Zooming in we get a good look at the included fan and RGB controller. The three front fans fit with some non standard six wire plugs, I have seen these before but if you buy RGB fans you usually get separate power and RGB connectors, so changing fans on this case has its considerations. There is an RGB input from the motherboard supporting various control systems such as Aura Sync and Mystic Light and you can attach more RGB devices to the plug at the top continuing control. The rear fan is connected to FAN 4 which is a standard 3 pin affair with no PWM.
Before getting cracking on the build here is a shot of the accessories included, while there isn’t any fluff included such as stickers etc, the manual is welcome as it saves going online for any mounting questions. The included bag of screws and accessories is a little meager and if you have more than one HDD you will be off finding more screws pretty quickly.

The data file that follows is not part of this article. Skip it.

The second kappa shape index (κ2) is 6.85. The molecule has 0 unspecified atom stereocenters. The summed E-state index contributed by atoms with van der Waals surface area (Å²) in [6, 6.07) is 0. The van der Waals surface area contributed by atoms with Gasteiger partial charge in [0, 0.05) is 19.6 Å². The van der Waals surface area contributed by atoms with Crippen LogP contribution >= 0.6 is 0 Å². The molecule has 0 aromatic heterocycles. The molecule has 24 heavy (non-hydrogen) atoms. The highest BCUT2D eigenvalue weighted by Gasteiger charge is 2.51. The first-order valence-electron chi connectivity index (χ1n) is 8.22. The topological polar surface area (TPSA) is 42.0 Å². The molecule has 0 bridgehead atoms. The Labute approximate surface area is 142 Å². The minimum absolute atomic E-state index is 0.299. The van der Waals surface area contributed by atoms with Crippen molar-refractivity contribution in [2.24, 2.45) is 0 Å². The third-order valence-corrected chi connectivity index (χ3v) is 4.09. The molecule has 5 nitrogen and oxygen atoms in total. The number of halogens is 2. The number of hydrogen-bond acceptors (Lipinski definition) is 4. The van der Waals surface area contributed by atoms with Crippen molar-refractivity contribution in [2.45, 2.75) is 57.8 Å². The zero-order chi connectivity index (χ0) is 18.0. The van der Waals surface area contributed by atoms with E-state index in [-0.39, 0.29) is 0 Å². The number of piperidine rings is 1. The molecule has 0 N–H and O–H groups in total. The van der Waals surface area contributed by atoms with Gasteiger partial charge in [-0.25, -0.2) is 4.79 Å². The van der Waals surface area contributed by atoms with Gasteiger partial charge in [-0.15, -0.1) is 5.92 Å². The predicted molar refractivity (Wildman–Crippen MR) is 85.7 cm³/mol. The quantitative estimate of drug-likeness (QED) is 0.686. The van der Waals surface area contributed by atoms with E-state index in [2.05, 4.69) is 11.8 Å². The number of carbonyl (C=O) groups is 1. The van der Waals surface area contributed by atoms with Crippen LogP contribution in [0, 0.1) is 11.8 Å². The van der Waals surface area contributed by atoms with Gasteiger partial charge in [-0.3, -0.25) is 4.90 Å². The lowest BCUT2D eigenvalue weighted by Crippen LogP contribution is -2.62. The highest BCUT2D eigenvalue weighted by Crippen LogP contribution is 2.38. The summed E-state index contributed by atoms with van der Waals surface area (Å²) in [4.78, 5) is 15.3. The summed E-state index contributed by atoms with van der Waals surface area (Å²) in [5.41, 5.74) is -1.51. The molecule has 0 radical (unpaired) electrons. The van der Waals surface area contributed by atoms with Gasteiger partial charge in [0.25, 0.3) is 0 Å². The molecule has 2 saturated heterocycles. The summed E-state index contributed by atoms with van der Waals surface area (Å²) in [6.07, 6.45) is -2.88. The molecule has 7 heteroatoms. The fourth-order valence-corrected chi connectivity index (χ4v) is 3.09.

Thermaltake have done very well here, this is my big Cheiftec Navitas 1250W PSU, it slides in nice and easy, it will be possible to power some hefty configurations in this chassis. I am a big fan of this mounting style too being able to slide out to work on the modular cables is great.
Popping in my B350 M-Atx board you can see just how much room is available for building which is quite impressive considering the size of the case. Working on the Thermaltake V200 TG RGB the metal feels quite thin and very flexible, take care not to put excessive weight on any area during the build.
Mounting 2.5″ drives in the Thermaltake V200 TG RGB is fairly straightforward and keeps them out of the way of other major components, however should a radiator for water cooling be installed the drive would be partially covered making maintenance and swapping a little trickier. One final thing to note is with the backplate metal going under the connector area for the drive any angled connectors won’t work in fact the slimmest power connectors are recommended as on a chunky cable it could create pressure on the connector.
Here we have the test build installed ready for cable tidying and power on. GPU length support is very good in fact I don’t think a card exists that it wouldn’t take. Being able to route cables behind the motherboard is easy, whilst there are no rubber grommets to feed through there are no sharp edges either.